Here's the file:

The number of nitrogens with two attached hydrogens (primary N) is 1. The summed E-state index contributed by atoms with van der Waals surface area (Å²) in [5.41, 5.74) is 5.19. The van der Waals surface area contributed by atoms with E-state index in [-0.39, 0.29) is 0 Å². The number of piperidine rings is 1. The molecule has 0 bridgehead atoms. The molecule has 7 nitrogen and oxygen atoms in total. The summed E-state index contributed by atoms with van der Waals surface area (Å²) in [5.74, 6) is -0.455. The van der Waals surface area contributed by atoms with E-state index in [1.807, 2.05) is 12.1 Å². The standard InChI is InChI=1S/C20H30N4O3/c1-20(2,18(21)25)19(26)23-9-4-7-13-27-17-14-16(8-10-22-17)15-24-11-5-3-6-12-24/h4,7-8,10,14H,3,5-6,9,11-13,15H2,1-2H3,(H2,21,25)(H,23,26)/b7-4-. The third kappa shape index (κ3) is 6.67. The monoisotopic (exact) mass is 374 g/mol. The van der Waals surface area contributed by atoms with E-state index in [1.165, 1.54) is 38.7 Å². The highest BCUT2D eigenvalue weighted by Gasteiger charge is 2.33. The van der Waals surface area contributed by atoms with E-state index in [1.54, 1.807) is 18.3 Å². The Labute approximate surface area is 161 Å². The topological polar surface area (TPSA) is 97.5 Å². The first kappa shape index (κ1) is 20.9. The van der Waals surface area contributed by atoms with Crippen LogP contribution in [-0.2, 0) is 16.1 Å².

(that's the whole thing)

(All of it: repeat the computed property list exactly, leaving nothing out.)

The number of nitrogens with two attached hydrogens (primary N) is 1. The summed E-state index contributed by atoms with van der Waals surface area (Å²) in [5.41, 5.74) is 5.19. The van der Waals surface area contributed by atoms with E-state index in [-0.39, 0.29) is 0 Å². The number of piperidine rings is 1. The molecule has 0 bridgehead atoms. The molecule has 7 nitrogen and oxygen atoms in total. The summed E-state index contributed by atoms with van der Waals surface area (Å²) in [5.74, 6) is -0.455. The van der Waals surface area contributed by atoms with E-state index in [1.807, 2.05) is 12.1 Å². The standard InChI is InChI=1S/C20H30N4O3/c1-20(2,18(21)25)19(26)23-9-4-7-13-27-17-14-16(8-10-22-17)15-24-11-5-3-6-12-24/h4,7-8,10,14H,3,5-6,9,11-13,15H2,1-2H3,(H2,21,25)(H,23,26)/b7-4-. The third kappa shape index (κ3) is 6.67. The monoisotopic (exact) mass is 374 g/mol. The van der Waals surface area contributed by atoms with E-state index in [1.165, 1.54) is 38.7 Å². The highest BCUT2D eigenvalue weighted by Gasteiger charge is 2.33. The van der Waals surface area contributed by atoms with E-state index in [1.54, 1.807) is 18.3 Å². The Labute approximate surface area is 161 Å². The topological polar surface area (TPSA) is 97.5 Å². The first kappa shape index (κ1) is 20.9. The van der Waals surface area contributed by atoms with Crippen LogP contribution in [-0.2, 0) is 16.1 Å².